• Federal and state health departments and authorities produce documentation on the health of their populations, and MLs and LHNs must focus on population health service planning as part of their reporting. MLs and LHNs have collaborated to provide population health reports for regions. Lack of enrolment is currently a limitation to accurate geographical population health data in Australia.

Areas still to operationalise:

  • Policy direction requires “e-health tools to link providers and improve quality of care”.4 However, as an integrated information communication technologies tool, the personally controlled electronic health record (PCEHR) has some way to go before it becomes a shared electronic health record capable of providing “access to more health information, creating a more efficient system, making continuity of care easier and improving treatment decisions”.14 This remains a significant barrier to integrated health care going forward. Federal support for the rollout of the PCEHR is articulated,7,9 although this is not reflected in state plans.10,11 The PCEHR review was completed on 20 December 2013, but the findings have yet to be released.15
  • Federal and state governments “will … look to improve quality and accessibility of data to inform planning and service delivery with a ‘whole of system' view”.7 One ML and LHN have agreed to use shared data as a measurement tool to meet performance requirements articulated by NHPA.12

Areas still to evolve:

  • There is little in current policy documents to incentivise integrated care. Primary care functions on a largely fee-for-service model, moving patients to emergency departments or hospitals when more comprehensive care is required. State-funded acute care has few current funding or governance levers to link with private or federal-funded care. New models in New Zealand employ governance frameworks that create the funding and business rules to better incentivise care models across the interface. Instead of input-defined, competitive, fee-for-service contracts with penalties for underperformance, it has moved to “alliance” contracting to create joint incentives to manage cost.16,17 Preliminary evaluation shows wins in patient acceptability, quality of care and hospital avoidance.16
  • There is no documented evidence that LHNs or MLs have currently committed resources to jointly manage the change required to working collectively across the interface. This can be complex, challenging and resource intensive.18
  • There is no documented evidence of organisational commitment and resourcing to deliver interprofessional training across the continuum or to develop training programs that align differing cultures and integrated ways of working.19
  • The Council of Australian Governments supports the need to “invest in research that promotes evidence based practice and innovation”.4 Although one ML noted the importance of building a culture of innovation and the need to invest in and demonstrate leadership in innovation, evidence of this occurring is lacking.

The Australian reform environment has made steady progress in building integrated governance arrangements around joint planning, shared clinical priorities, consumer involvement and population health service planning. However, other areas, such as integrated information communication technologies, using shared data as a measurement tool, shared resources to support change, and interprofessional or interorganisational training and innovation remain ad hoc or non-existent. Despite their importance, incentives for integrated care still fall predominantly into short-term programs, rather than robust governance arrangements at federal, state or local level.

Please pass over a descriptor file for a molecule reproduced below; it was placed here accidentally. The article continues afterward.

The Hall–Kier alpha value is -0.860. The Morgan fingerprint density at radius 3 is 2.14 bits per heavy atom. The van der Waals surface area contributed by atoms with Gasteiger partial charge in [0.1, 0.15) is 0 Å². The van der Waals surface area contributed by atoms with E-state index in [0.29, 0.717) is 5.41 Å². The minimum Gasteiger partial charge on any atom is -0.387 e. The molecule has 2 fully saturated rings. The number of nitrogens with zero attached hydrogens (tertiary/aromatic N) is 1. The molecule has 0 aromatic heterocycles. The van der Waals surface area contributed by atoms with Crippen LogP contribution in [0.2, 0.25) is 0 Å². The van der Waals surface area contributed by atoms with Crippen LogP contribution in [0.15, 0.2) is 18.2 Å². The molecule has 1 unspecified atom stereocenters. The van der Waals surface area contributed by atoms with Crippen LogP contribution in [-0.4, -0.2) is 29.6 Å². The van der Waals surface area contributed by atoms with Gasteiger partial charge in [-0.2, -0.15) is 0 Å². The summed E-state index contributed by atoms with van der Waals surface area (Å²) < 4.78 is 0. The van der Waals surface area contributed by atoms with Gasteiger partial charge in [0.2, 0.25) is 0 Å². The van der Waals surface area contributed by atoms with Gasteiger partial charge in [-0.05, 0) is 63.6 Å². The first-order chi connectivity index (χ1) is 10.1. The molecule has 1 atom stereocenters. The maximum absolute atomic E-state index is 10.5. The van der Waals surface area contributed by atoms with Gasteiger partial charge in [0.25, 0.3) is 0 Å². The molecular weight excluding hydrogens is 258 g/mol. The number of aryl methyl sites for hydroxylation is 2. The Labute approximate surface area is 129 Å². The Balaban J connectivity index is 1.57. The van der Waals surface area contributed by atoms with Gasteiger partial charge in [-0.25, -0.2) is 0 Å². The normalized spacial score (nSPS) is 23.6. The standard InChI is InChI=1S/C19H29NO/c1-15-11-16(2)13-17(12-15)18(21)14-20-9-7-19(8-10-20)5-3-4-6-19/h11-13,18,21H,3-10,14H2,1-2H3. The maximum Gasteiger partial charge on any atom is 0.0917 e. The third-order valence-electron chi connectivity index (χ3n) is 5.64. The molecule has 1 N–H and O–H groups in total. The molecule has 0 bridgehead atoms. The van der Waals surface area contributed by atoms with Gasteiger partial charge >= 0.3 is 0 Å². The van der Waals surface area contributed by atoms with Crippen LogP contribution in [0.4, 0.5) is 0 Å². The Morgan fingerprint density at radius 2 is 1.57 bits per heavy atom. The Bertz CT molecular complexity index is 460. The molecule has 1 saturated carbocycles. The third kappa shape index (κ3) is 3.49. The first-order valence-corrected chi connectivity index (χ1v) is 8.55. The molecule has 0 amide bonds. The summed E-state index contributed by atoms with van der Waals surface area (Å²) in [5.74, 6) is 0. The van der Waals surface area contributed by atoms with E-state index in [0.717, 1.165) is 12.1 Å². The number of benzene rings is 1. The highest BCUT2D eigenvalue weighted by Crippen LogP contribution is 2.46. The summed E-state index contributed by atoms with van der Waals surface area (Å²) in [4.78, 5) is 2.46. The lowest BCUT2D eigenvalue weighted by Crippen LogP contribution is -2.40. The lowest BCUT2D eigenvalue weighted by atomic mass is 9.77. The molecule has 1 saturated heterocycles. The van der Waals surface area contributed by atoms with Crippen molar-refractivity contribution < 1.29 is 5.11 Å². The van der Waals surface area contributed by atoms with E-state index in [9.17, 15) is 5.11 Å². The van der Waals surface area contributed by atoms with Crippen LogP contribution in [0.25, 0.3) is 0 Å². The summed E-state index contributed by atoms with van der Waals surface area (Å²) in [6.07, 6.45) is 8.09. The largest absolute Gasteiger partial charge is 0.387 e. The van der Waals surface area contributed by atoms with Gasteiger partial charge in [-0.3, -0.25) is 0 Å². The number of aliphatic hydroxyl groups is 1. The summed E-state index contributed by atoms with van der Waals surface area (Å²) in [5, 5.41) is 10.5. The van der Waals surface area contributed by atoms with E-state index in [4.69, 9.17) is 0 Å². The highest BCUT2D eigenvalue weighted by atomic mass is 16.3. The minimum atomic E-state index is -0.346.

If we are to apply important evidence to health care policy, and maximise reform success, we must review current governance frameworks to address the gaps identified in this paper. While it is challenging to bring historically disparate partners together into formal agreements, they are essential to creating the “business rules” and sustainable environment required to achieve the new care models we seek.

Identification of evidence supporting integrated primary–secondary health care governance in the Australian policy environment

 

Federal–state


Federal


State


Local


Integrated governance elements6

Council of Australian Governments National Healthcare Agreement 20124

National Primary Health Care Strategic Framework 20137

Medicare Local Operational Guidelines 20138

Medicare Local strategic plan9

State health department agreement with Local Hospital Network10

Local Hospital Network strategic plan11

Medicare Local/Local Hospital Network local agreements12

Joint planning

Nil

Demonstrated

Demonstrated

Demonstrated

Demonstrated

Demonstrated

Demonstrated

Integrated information communication technologies

Demonstrated

Limited

Nil

Demonstrated

Nil

Nil

Limited

Change management

Nil

Nil

Nil

Nil

Nil

Nil

Nil

Shared clinical priorities

Demonstrated

Demonstrated

Demonstrated

Demonstrated

Nil

Demonstrated

Demonstrated

Incentives

Limited

Nil

Nil

Nil

Nil

Nil

Nil

Geographical population focus

Nil

Demonstrated

Demonstrated

Demonstrated

Nil

Demonstrated

Demonstrated

Measurement of data as a quality improvement tool for clinical care

Nil

Limited

Limited

Nil

Nil

Nil

Limited

Continuing professional development supporting joint working

Nil

Nil

Nil

Nil

Nil

Demonstrated

Nil

Patient/community engagement

Nil

Demonstrated

Demonstrated

Demonstrated

Limited

Demonstrated

Demonstrated

Innovation

Demonstrated

Demonstrated

Nil

Demonstrated

Demonstrated

Nil

Nil


Provenance: Commissioned; externally peer reviewed.

Received 5 March 2014, accepted 16 May 2014

  • Caroline Nicholson1,2
  • Claire L Jackson2,3
  • John E Marley4

  • 1 Mater–UQ Centre for Primary Healthcare Innovation, Mater Health Services, Brisbane, QLD.
  • 2 Discipline of General Practice, University of Queensland, Brisbane, QLD.
  • 3 Centres for Primary Care Reform Research Excellence, University of Queensland, Brisbane, QLD.
  • 4 Faculty of Medical and Biomedical Sciences, University of Queensland, Brisbane, QLD.


Acknowledgements: 

We acknowledge the support of the National Health and Medical Research Council Centre of Research Excellence in Integrated Primary Secondary Care (grant no. GNT 1001157) in undertaking this research.

Competing interests:

No relevant disclosures.